Seventy-five years ago today, Company A of the 116th Infantry Regiment of the U.S. Army’s 29th Division reached Normandy’s coast. They were part of a huge Allied force landing on a shoreline that stretched for 50 miles. Military planners had designated five landing sectors, starting with Sword Beach on the east, which British troops were assigned, all the way west to Utah Beach, assigned to the Americans.
In-between were Juno Beach (Canadians), Gold Beach (British) and Omaha Beach. Assigned to the Americans, Omaha was where the fiercest fighting would take place. It’s where Company A, composed mostly of National Guardsmen from central Virginia and New York, were headed.
Nearly three dozen of those Virginians came from the same small tight-knit Blue Ridge farming community of Bedford.
Among the troops who fought at Normandy on June 6, 1944 were 33 sets of brothers, including three from Bedford and its surrounding farms: 24-year-old Sgt. Henry Clyde Powers and his younger brother, Jack G. Powers; 24-year-old twins Roy and Ray Stevens (and their brother-in-law Grant Yopp), and the two Hoback boys, Raymond and his brother Bedford, who had the same name as the town. Also in action, numerous cousins and uncles and nephews.
By the end of “The Longest Day,” all of their families — and nearly everyone else in Bedford — would have cause to grieve.
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The men from Bedford hadn’t originally expected to see combat. As historian Alex Kershaw wrote in his superb book on the Virginians, the local National Guard outfit they’d joined in the late 1930s was more akin to a social club than an actual Army unit.
“We were one big family,” Roy Stevens told Kershaw decades later. “We’d dated each other’s sisters, gone to the same schools, played baseball together, sometimes using a golf ball we wrapped up. And we were so young!”
Although only five years older than the Stevens twins, Company A commander Taylor Fellers had a pretty good grasp of the hellish ordeal his men would face on D-Day. Before leaving England, 29-year-old Capt. Fellers had been briefed on the invasion plans and realized the acute dangers of Omaha Beach. He and his men were going in first.
Fellers confided his fears to a 28-year-old fellow soldier from Bedford, his cousin Lt. Ray Nance. After Fellers spoke, the two men gazed silently out to sea. “We stood there awhile,” Nance remembered. “We didn’t say a word, not a single word to each other. I guess we’d said it all.”
Aboard the troopship Empire Javelin, the Stevens twins had an even more unsettling farewell. They were usually inseparable and planned to remain so the rest of their lives. They’d even bought a farm together back home. But on D-Day they’d been assigned to different landing craft.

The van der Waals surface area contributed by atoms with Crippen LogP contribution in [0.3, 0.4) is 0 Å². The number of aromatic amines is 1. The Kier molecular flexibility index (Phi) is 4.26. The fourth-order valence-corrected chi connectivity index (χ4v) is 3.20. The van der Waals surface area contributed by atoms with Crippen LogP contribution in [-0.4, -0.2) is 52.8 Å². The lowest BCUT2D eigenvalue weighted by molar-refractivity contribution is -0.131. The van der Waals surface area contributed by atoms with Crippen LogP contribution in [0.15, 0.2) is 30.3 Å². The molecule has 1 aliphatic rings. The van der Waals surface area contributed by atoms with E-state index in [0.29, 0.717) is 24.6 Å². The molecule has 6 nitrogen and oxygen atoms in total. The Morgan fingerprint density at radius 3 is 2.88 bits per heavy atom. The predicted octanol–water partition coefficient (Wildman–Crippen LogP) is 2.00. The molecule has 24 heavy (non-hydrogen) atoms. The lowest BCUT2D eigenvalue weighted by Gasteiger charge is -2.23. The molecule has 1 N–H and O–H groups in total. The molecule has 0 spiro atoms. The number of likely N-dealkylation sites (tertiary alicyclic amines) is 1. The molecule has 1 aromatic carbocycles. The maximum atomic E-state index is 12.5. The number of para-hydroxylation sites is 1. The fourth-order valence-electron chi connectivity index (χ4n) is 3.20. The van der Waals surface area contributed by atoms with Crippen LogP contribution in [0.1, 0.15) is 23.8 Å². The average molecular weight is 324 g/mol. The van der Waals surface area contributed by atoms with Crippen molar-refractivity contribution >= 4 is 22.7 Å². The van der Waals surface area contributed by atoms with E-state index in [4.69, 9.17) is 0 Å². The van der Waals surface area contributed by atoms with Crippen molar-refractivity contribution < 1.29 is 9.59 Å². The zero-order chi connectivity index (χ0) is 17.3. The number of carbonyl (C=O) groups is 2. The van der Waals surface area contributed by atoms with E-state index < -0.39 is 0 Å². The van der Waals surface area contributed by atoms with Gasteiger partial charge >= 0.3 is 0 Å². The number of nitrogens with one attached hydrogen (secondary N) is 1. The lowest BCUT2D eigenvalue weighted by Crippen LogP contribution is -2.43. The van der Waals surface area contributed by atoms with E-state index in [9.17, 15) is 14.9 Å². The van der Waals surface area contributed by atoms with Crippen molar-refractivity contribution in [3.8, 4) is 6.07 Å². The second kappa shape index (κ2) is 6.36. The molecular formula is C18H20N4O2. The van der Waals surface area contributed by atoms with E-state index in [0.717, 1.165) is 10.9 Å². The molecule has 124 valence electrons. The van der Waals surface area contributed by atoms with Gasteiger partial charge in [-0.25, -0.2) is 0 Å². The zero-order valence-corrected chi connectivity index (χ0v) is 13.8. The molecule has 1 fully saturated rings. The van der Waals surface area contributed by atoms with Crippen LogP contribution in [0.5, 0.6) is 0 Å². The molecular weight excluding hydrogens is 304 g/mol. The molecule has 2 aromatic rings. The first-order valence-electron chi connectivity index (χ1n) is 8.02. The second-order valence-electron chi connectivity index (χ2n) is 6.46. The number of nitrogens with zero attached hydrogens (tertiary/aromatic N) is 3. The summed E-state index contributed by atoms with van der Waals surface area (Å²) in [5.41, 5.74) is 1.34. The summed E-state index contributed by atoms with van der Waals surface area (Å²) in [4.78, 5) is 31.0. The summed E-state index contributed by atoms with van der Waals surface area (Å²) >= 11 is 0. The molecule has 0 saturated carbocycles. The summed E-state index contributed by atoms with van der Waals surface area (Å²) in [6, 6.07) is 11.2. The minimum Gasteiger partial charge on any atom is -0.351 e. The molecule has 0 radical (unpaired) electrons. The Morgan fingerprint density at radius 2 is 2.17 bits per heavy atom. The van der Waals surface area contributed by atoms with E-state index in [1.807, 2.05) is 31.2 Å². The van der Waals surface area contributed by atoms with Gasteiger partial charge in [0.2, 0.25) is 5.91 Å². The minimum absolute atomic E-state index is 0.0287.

As Roy headed for his boat, he spotted Ray waiting his turn. Ray, who had strong foreboding he wouldn’t survive the invasion, struck out his hand out for his brother to shake. Roy, who was confident he’d survive the war, found the gesture overly melodramatic — and refused his brother’s hand. “We’re going to get through this all right,” he said. “I’ll shake your hand at the [planned rendezvous point] in Vierville.”
Each brother’s premonition proved correct. Roy’s landing craft struck an underwater object, sinking it and sending several men into the sea. Six of them drowned. Although he couldn’t swim, Roy managed to stay alive with the help of his floatation vest and assistance from Clyde Powers, a former lifeguard back home. They were in the water for an hour when a retreating boat picked them up and returned them to the mother ship. Clyde and Roy finally made it ashore four days later, only to find that their brothers had already been buried.
The first Bedford Boys on the beach had little chance. Hampered by cloud cover, the aerial bombers had dropped their ordnance too far inland. Many of the Sherman tanks that had been ferried across the channel and were supposed to provide cover at Omaha Beach were offloaded too far from shore and sank — with their crews trapped inside.
German gunners killed Ray Stevens, and Fellers, too. Both Hoback boys were cut down minutes after they waded ashore. So was Grant Yopp, who’d turned 21 a week before. Grant was married to a sister of the Stevens twins, but he was like a third brother to them: He’d lived with the Stevens family since he was 13 when his own father abandoned the Yopp family.
Bedford’s best all-around athlete, movie-star handsome Frank Draper Jr., was mortally wounded in his boat. Elmere Wright, whose promising career as a pitcher in the St. Louis Browns farm system had been interrupted by the war, was killed by the same German artillery shell that ended Bedford Hoback’s life. When another Bedford boy, Pvt. James Padley, was thrown into the sea, he was compromised by the radio strapped to his back and sunk beneath the waves. Padley’s body was never found. Nor was Raymond Hoback’s, although a G.I. found his Bible in the water and mailed it to his mother. She cherished it all her life.
Of the 34 men from Bedford who crossed the English Channel the night of June 5, 1944, 19 died on Omaha Beach, most of them within the first 15 minutes of battle. Four others died later in the invasion.
These men who died on the Normandy shore — or trying to reach it — were among the 4,413 Allied military men killed on D-Day, 2,500 of them Americans. It wasn’t only Bedford that suffered, even in central Virginia: Eight men in the 116th Regiment from Lynchburg didn’t survive D-Day. Seven from Roanoke never came home.
But as Alex Kershaw pointed out, no community in Virginia or anywhere else in America — or, for that matter, in any Allied nation — lost as many of its sons as Bedford. Taylor Fellers’ fears had come true.
“In a matter of minutes,” Alex Kershaw wrote, “a couple of German machine gunners had broken the town’s heart.”
Veterans In Defense Of Liberty – Vidol